A decent, if rather small venue, Leicester’s O2 venue is one of the newest venues in the franchise’s canon and by the time we arrive (about ten minutes after the doors opened) the venue is already teeming with people. Edging through the crowd we were lucky to take up a spot at the barrier just in time for the mighty Dreadzone to appear to the sounds of an instrumental rendition of ‘Gangster’ before promptly flattening the venue with a selection of classic tracks and choice cuts from current album ‘eye on the horizon’. No matter how excited by the prospect of the Levellers people are, the wave of love that greets Dreadzone is a thing to behold. Playing evergreen tracks such as the Bob Marley sampling ‘love, life and unity (get up, stand up)’, Dreadzone have the packed out venue dancing and jumping, ‘Gangster’ unleashes a mass sing-a-long and proves that a song doesn’t have to be sombre and serious to have a serious message whilst ‘fight the power’ broadly appeals to a crowd tired of the endless machinations of devious politicians as it simultaneously gets their bodies moving. A Dreadzone concert is always a communal experience, the band clearly overjoyed by the reaction to their disappointingly short set and its notable that the crowd bay for more when it is finally time to leave the stage particularly as Levellers crowds can be somewhat partisan and remarkably indifferent to support acts when the mood takes them. Indeed, so wonderfully balanced and performed was Dreadzone’s set that the only niggle is that they did not play for long enough but seeing the band is always a pleasure and it is clear that they won the hearts of all present with their elegiac and joyful set.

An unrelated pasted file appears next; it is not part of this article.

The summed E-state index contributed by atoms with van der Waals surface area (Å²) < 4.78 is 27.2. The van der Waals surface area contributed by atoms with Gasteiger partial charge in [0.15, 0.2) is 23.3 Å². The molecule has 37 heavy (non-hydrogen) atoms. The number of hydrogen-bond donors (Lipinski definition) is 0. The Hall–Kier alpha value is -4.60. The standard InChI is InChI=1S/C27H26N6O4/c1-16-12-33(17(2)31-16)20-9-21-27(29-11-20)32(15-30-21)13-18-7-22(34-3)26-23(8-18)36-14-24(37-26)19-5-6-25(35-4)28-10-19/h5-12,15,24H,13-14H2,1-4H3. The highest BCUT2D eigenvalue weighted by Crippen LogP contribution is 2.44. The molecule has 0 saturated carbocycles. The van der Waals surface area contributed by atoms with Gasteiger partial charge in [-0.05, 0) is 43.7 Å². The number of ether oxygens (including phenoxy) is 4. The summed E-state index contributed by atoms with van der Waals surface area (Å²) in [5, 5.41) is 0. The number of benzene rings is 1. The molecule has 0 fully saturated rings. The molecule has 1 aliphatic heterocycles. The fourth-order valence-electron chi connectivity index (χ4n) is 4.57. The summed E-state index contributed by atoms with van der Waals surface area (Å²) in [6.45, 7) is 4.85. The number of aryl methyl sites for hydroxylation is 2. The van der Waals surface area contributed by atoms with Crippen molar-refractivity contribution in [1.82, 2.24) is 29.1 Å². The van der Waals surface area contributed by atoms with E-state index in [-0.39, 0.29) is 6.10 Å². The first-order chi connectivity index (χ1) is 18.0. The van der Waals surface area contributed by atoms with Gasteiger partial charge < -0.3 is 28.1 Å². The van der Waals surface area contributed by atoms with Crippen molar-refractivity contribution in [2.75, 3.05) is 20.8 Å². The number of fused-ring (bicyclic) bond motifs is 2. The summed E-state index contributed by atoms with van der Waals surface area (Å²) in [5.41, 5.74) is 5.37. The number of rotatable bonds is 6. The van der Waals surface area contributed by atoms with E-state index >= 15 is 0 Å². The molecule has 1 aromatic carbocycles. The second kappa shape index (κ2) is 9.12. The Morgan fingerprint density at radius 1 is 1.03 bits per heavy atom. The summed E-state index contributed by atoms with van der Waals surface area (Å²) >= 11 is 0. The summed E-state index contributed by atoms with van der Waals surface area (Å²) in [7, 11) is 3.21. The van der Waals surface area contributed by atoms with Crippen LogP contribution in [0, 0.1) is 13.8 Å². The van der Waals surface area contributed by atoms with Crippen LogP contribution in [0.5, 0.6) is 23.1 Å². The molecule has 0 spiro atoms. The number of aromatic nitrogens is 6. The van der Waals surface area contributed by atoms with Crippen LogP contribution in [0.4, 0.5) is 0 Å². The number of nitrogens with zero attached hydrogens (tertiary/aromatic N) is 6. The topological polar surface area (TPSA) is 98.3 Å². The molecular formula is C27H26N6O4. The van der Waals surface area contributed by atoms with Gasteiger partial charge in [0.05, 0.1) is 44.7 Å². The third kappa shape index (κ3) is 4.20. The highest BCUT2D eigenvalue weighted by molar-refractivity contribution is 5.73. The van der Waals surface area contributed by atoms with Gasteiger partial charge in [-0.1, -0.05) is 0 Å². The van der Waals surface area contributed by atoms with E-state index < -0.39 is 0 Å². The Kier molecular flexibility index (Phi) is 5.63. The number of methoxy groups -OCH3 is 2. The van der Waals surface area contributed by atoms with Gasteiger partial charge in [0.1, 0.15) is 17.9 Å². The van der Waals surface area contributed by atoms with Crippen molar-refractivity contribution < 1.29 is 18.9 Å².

A quick turnaround sees equipment rushed from the stage to be replaced by the solid wall of The Levellers’ backline. Finally a sheet is raised from the lighting gantry and the stage disappears from view. The chatter form the crowd is hushed in expectation and shortly a projector flickers into life charting the tumultuous social events of the last twenty years. Boos ring out as Thatcher appears on the screen and the opprobrium is hardly moderated when a frighteningly young Tony Blair flashes up on screen. Flash forward to Cameron and suddenly a roar goes up because the band have arrived on stage replacing the politicians with the heart-stopping ‘one way’. The band are on fire tonight, Mark Chadwick’s voice as beautifully powerful as ever and the rest of The Levellers matching the crowd’s enthusiasm every step of the way. Even human dynamo Jeremy, notable for his love of playing, seems to push himself one step further today, his dreadlocks flying as he bounds perpetually through a set list which the crowd know almost as well as the band. Indeed, throughout the night there are only a few songs which aren’t sung out by the audience word for word – one of which was new and the others b sides – but for everything else… it was remarkable we could hear the band at all! There’s little point in reciting the set list – it followed the record almost exactly, although the band broke things up by placing the b sides in the middle, where the LP would have split, rather than at the end. Highlights included a rousing rendition of ‘the boatman’ complete with the extended outro and green goddess dancers, a bonkers version of ‘the devil went down to Georgia’ (complete with dancing devils) and a thrilling ‘beautiful day’ which rounded out the second encore and left the crowd howling for more.